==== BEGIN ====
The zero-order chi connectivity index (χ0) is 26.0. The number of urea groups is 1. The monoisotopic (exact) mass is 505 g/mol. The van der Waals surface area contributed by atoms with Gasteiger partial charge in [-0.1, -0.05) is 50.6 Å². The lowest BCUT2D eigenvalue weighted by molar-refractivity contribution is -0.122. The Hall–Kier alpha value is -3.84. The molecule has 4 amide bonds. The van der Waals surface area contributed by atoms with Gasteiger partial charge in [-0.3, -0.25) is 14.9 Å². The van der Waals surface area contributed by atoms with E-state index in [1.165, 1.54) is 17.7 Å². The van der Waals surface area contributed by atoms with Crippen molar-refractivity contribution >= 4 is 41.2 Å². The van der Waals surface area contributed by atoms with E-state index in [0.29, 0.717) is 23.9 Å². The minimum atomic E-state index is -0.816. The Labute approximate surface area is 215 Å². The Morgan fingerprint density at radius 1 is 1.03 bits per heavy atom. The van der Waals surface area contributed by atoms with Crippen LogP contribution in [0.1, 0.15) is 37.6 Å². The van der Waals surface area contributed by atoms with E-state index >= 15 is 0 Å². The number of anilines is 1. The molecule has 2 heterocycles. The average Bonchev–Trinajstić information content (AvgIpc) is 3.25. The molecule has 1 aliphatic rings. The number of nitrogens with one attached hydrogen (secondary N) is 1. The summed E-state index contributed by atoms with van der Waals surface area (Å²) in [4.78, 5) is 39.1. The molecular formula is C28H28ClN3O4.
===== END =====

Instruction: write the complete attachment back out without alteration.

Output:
The zero-order chi connectivity index (χ0) is 26.0. The number of urea groups is 1. The monoisotopic (exact) mass is 505 g/mol. The van der Waals surface area contributed by atoms with Gasteiger partial charge in [-0.1, -0.05) is 50.6 Å². The lowest BCUT2D eigenvalue weighted by molar-refractivity contribution is -0.122. The Hall–Kier alpha value is -3.84. The molecule has 4 amide bonds. The van der Waals surface area contributed by atoms with Gasteiger partial charge in [-0.3, -0.25) is 14.9 Å². The van der Waals surface area contributed by atoms with E-state index in [1.165, 1.54) is 17.7 Å². The van der Waals surface area contributed by atoms with Crippen molar-refractivity contribution >= 4 is 41.2 Å². The van der Waals surface area contributed by atoms with E-state index in [0.29, 0.717) is 23.9 Å². The minimum atomic E-state index is -0.816. The Labute approximate surface area is 215 Å². The Morgan fingerprint density at radius 1 is 1.03 bits per heavy atom. The van der Waals surface area contributed by atoms with Crippen LogP contribution in [0.1, 0.15) is 37.6 Å². The van der Waals surface area contributed by atoms with E-state index >= 15 is 0 Å². The number of anilines is 1. The molecule has 2 heterocycles. The average Bonchev–Trinajstić information content (AvgIpc) is 3.25. The molecule has 1 aliphatic rings. The number of nitrogens with one attached hydrogen (secondary N) is 1. The summed E-state index contributed by atoms with van der Waals surface area (Å²) in [4.78, 5) is 39.1. The molecular formula is C28H28ClN3O4.